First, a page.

[image-1] A cyclist who collided with an SUV at a downtown intersection died from his injuries last month, police say.

The cyclist was “traveling west against a red traffic signal” when he entered the intersection of Cannon Street and Courtney Drive near MUSC, according to a police statement. The driver was traveling inbound on Cannon Street when the cyclist struck the passenger side of the Nissan SUV, according to the driver and several independent witnesses.

The cyclist “sustained significant life threatening injuries” and was transported to the Medical University of South Carolina immediately after the accident, police say.

He remained hospitalized until his death on Feb. 20.

The Charleston County Coroner’s Office has not responded to requests from City Paper about the cyclist’s identity. According to an incident report from the time of the accident, he was a 57-year-old taxi driver who lived in Hanahan.

This is the third fatality investigated by the Charleston Police Department in 2019, and the first involving a cyclist.

In January, 36-year-old David Massie was struck by a vehicle while walking along a busy portion of Maybank Highway on James Island and later died of his injuries. The incident was investigated by the Charleston County Sheriff’s Office.

In November of last year, Mel Garrett was also killed while riding his bike on the outbound side of the Crosstown near the Courtenay Drive accident.

Several pedestrian deaths have occurred at the intersection of the Crosstown and Coming Street, which is also a busy pedestrian area.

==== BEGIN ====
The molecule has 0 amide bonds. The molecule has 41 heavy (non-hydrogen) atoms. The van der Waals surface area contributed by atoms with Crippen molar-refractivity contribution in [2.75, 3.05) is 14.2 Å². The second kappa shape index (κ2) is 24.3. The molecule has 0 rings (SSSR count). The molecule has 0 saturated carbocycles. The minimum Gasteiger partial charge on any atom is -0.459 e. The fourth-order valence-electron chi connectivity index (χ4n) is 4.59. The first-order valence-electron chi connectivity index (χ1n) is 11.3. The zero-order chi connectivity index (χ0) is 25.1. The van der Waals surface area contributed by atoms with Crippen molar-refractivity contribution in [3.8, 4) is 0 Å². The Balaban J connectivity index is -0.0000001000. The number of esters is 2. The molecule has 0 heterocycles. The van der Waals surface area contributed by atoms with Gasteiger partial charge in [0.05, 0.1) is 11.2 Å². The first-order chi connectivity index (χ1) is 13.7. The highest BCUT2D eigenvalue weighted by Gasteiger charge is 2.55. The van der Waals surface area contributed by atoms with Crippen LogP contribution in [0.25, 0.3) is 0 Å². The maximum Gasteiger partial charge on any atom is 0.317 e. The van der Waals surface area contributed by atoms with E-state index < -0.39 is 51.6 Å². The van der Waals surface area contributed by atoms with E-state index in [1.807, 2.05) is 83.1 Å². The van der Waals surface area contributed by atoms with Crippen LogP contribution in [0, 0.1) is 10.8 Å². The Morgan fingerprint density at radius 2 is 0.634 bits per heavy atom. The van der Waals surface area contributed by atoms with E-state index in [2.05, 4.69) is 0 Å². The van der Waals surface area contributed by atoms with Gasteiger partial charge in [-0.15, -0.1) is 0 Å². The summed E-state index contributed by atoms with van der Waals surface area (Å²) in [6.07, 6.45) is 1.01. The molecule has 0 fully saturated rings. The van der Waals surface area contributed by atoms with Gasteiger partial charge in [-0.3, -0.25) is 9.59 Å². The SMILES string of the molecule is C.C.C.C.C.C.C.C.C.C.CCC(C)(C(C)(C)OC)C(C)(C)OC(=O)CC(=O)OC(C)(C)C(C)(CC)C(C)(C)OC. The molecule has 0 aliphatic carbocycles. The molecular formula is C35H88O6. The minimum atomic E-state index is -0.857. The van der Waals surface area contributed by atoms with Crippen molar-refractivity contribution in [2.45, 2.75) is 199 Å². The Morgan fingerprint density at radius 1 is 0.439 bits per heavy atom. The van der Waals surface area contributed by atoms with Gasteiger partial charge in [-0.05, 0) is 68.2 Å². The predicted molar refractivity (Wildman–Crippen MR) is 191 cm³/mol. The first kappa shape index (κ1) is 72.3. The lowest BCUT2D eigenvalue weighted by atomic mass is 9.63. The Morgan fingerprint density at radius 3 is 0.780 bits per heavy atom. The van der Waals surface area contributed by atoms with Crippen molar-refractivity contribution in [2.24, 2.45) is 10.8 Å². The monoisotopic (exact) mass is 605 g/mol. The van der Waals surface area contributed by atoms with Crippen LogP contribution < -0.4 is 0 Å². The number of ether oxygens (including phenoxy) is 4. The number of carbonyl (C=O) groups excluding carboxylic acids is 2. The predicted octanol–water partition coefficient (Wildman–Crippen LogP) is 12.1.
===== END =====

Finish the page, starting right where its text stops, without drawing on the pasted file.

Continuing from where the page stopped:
“Motorists are reminded to be alert for vulnerable roadway users (bicyclists and pedestrians) while traveling upon the roadways,” Charleston police said in a statement released on Wed. March 6. “Working together, everyone can arrive alive at their destinations and contribute to the overall goal of greater roadway safety and reduced levels of collisions and traffic fatalities.”

Nearly 30 percent of S.C. bike crashes between 2009 and 2017 took place within Berkeley, Charleston, and Dorchester counties, according to a 2018 study completed by Equitable Cities LLC and commissioned by the Palmetto Cycling Coalition in Columbia. Across the state, 1,112 pedestrians and 146 cyclists died during that time.

Charleston County had the highest rate of bicycle crashes at 2.66 per 1,000 people.

According to the S.C. Department of Public Safety’s Highway Safety Plan, Charleston ranked at the top of the list of cities with the highest number of pedestrian and bicyclist deaths and serious injuries from 2011 to 2015. The City of Charleston had 26 pedestrian deaths in those years, followed by Columbia with 23 and North Charleston with 11. (Those cities are also some of the most populous in the state.)

The Berkeley-Charleston-Dorchester Council of Governments formed the CHATS Safety Improvement Committee last year to help reduce traffic deaths.